Results of the gray-levels study, as well as further comments on the ink mixture study, will be presented in the session.

This research was supported in part by the National Science Foundation under grant number SED 81-12643. Any opinions, findings, and conclusions expressed are those of the authors and do not necessarily reflect the views of the National Science Foundation. Many thanks to Adrian Banas, Mark Bergstrom, John Bernard, Kathleen Cramer-Post, Laura Crowley, Debra Hartline, Nancy McQue, Thao Nguyen and Roberta Oblak, who assisted.

REFERENCES

Behr, M. J., Post, T R., Silver, E. A., & Mierkiewicz, D. B. Theoretical foundations for instructional research of rational numbers, In R. Karplus (Ed,) Proc. 4th Int. Conf. Psychology of Mathematics Education, Berkeley, CA, 1980.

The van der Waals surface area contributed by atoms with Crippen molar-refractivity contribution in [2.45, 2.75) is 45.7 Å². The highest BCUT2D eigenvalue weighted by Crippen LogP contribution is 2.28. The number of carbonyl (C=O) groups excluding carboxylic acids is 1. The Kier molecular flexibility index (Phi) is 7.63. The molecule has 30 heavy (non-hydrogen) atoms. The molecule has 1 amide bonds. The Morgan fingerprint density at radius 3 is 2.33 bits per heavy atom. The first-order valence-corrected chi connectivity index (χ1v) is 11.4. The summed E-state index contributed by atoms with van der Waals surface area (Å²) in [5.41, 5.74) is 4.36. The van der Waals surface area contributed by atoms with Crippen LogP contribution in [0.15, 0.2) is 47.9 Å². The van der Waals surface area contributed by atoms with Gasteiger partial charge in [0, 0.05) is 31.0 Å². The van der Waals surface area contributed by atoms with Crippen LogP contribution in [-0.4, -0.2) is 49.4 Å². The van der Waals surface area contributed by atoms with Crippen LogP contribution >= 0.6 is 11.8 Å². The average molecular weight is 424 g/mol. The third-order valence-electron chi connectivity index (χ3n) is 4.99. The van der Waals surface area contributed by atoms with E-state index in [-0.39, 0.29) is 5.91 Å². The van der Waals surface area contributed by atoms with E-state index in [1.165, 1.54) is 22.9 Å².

Karplus, R., Pulos, S., & Stage, E, K. Early adolescents’ structure of proportional reasoning. Ibid.

Lesh, R., Landau, M., & Hamilton, E. Rational number ideas and the role of representational systems. Ibid.

Dienes, Z. P. Building up Mathematics (Second Edition). London: Hutchinson Educational Ltd., 1971.

Noelt1ng. G. The development of proportional reasoning and the ratio concept. PART I: Determination of Stages. Educational Studies in Mathematics, 11, 2(1980), 217-253.

Wachsmuth, I., Behr, M. J., & Post, T. R. Children’s Quantitative Notion of Rational Number. Paper presented at the 1983 Annual Meeting of the American Educational Research Association, Montreal, Canada, April, 1983.